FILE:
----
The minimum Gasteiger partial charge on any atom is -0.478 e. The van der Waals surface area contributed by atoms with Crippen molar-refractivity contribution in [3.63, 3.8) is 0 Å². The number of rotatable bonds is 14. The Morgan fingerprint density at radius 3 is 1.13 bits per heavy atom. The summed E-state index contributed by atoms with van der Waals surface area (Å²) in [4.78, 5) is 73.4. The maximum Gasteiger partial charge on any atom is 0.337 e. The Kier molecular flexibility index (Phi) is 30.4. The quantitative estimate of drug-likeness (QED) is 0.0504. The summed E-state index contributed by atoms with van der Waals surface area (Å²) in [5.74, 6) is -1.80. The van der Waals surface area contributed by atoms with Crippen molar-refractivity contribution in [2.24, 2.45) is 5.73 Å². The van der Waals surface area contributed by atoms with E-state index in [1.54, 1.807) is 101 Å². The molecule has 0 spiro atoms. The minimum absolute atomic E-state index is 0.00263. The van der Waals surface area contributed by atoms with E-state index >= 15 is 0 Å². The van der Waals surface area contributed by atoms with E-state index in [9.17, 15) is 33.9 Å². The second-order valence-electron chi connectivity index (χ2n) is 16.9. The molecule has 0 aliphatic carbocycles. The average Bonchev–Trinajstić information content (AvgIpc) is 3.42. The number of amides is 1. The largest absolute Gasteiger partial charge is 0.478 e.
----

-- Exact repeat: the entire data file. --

The minimum Gasteiger partial charge on any atom is -0.478 e. The van der Waals surface area contributed by atoms with Crippen molar-refractivity contribution in [3.63, 3.8) is 0 Å². The number of rotatable bonds is 14. The Morgan fingerprint density at radius 3 is 1.13 bits per heavy atom. The summed E-state index contributed by atoms with van der Waals surface area (Å²) in [4.78, 5) is 73.4. The maximum Gasteiger partial charge on any atom is 0.337 e. The Kier molecular flexibility index (Phi) is 30.4. The quantitative estimate of drug-likeness (QED) is 0.0504. The summed E-state index contributed by atoms with van der Waals surface area (Å²) in [5.74, 6) is -1.80. The van der Waals surface area contributed by atoms with Crippen molar-refractivity contribution in [2.24, 2.45) is 5.73 Å². The van der Waals surface area contributed by atoms with E-state index in [1.54, 1.807) is 101 Å². The molecule has 0 spiro atoms. The minimum absolute atomic E-state index is 0.00263. The van der Waals surface area contributed by atoms with E-state index >= 15 is 0 Å². The van der Waals surface area contributed by atoms with E-state index in [9.17, 15) is 33.9 Å². The second-order valence-electron chi connectivity index (χ2n) is 16.9. The molecule has 0 aliphatic carbocycles. The average Bonchev–Trinajstić information content (AvgIpc) is 3.42. The number of amides is 1. The largest absolute Gasteiger partial charge is 0.478 e.